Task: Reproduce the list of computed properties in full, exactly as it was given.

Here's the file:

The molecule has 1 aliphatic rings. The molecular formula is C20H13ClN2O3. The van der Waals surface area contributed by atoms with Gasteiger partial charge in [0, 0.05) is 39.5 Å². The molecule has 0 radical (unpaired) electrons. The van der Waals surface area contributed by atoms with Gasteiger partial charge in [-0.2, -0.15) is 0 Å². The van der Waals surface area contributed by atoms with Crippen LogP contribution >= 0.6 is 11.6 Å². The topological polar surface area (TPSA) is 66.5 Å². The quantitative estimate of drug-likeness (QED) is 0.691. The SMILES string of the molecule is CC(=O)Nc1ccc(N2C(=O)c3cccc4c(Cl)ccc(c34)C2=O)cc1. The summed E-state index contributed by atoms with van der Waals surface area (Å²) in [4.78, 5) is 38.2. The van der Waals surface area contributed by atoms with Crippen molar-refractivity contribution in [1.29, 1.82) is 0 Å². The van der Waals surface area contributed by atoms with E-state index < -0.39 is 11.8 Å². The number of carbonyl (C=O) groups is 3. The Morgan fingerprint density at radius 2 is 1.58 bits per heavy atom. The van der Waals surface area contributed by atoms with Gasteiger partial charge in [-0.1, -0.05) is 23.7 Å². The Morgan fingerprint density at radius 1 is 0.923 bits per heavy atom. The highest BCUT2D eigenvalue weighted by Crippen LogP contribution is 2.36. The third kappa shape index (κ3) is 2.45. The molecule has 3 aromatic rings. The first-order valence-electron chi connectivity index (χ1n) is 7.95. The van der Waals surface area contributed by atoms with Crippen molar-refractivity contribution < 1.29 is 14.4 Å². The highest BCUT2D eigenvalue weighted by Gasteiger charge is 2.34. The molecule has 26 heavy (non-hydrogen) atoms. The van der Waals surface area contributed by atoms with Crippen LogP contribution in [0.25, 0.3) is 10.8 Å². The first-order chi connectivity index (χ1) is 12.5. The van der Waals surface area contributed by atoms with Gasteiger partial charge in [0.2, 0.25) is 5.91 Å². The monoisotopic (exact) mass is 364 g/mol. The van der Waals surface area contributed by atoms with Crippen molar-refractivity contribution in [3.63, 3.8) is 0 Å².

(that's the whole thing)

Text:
The molecule has 1 aliphatic rings. The molecular formula is C20H13ClN2O3. The van der Waals surface area contributed by atoms with Gasteiger partial charge in [0, 0.05) is 39.5 Å². The molecule has 0 radical (unpaired) electrons. The van der Waals surface area contributed by atoms with Gasteiger partial charge in [-0.2, -0.15) is 0 Å². The van der Waals surface area contributed by atoms with Crippen LogP contribution >= 0.6 is 11.6 Å². The topological polar surface area (TPSA) is 66.5 Å². The quantitative estimate of drug-likeness (QED) is 0.691. The SMILES string of the molecule is CC(=O)Nc1ccc(N2C(=O)c3cccc4c(Cl)ccc(c34)C2=O)cc1. The summed E-state index contributed by atoms with van der Waals surface area (Å²) in [4.78, 5) is 38.2. The van der Waals surface area contributed by atoms with Crippen molar-refractivity contribution in [1.29, 1.82) is 0 Å². The van der Waals surface area contributed by atoms with E-state index < -0.39 is 11.8 Å². The number of carbonyl (C=O) groups is 3. The Morgan fingerprint density at radius 2 is 1.58 bits per heavy atom. The van der Waals surface area contributed by atoms with Gasteiger partial charge in [-0.1, -0.05) is 23.7 Å². The Morgan fingerprint density at radius 1 is 0.923 bits per heavy atom. The highest BCUT2D eigenvalue weighted by Crippen LogP contribution is 2.36. The third kappa shape index (κ3) is 2.45. The molecule has 3 aromatic rings. The first-order valence-electron chi connectivity index (χ1n) is 7.95. The van der Waals surface area contributed by atoms with Crippen molar-refractivity contribution < 1.29 is 14.4 Å². The highest BCUT2D eigenvalue weighted by Gasteiger charge is 2.34. The molecule has 26 heavy (non-hydrogen) atoms. The van der Waals surface area contributed by atoms with Crippen LogP contribution in [0.25, 0.3) is 10.8 Å². The first-order chi connectivity index (χ1) is 12.5. The van der Waals surface area contributed by atoms with Gasteiger partial charge in [0.2, 0.25) is 5.91 Å². The monoisotopic (exact) mass is 364 g/mol. The van der Waals surface area contributed by atoms with Crippen molar-refractivity contribution in [3.63, 3.8) is 0 Å².